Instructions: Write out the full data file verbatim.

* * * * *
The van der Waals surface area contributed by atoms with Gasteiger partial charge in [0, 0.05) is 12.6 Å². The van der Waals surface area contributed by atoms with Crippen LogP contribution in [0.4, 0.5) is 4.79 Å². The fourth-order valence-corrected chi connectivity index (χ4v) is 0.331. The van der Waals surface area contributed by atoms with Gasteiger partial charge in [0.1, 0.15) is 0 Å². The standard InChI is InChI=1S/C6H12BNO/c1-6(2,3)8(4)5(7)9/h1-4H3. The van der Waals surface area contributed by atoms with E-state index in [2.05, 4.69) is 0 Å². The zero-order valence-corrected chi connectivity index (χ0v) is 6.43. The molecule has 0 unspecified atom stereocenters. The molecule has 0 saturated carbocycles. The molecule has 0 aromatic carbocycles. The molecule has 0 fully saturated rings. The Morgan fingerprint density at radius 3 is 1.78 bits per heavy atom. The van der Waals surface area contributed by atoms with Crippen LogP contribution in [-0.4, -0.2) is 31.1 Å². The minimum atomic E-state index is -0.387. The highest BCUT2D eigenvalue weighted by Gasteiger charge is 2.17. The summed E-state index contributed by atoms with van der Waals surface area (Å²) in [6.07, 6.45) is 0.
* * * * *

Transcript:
The van der Waals surface area contributed by atoms with Gasteiger partial charge in [0, 0.05) is 12.6 Å². The van der Waals surface area contributed by atoms with Crippen LogP contribution in [0.4, 0.5) is 4.79 Å². The fourth-order valence-corrected chi connectivity index (χ4v) is 0.331. The van der Waals surface area contributed by atoms with Gasteiger partial charge in [0.1, 0.15) is 0 Å². The standard InChI is InChI=1S/C6H12BNO/c1-6(2,3)8(4)5(7)9/h1-4H3. The van der Waals surface area contributed by atoms with E-state index in [2.05, 4.69) is 0 Å². The zero-order valence-corrected chi connectivity index (χ0v) is 6.43. The molecule has 0 unspecified atom stereocenters. The molecule has 0 saturated carbocycles. The molecule has 0 aromatic carbocycles. The molecule has 0 fully saturated rings. The Morgan fingerprint density at radius 3 is 1.78 bits per heavy atom. The van der Waals surface area contributed by atoms with Crippen LogP contribution in [-0.4, -0.2) is 31.1 Å². The minimum atomic E-state index is -0.387. The highest BCUT2D eigenvalue weighted by Gasteiger charge is 2.17. The summed E-state index contributed by atoms with van der Waals surface area (Å²) in [6.07, 6.45) is 0.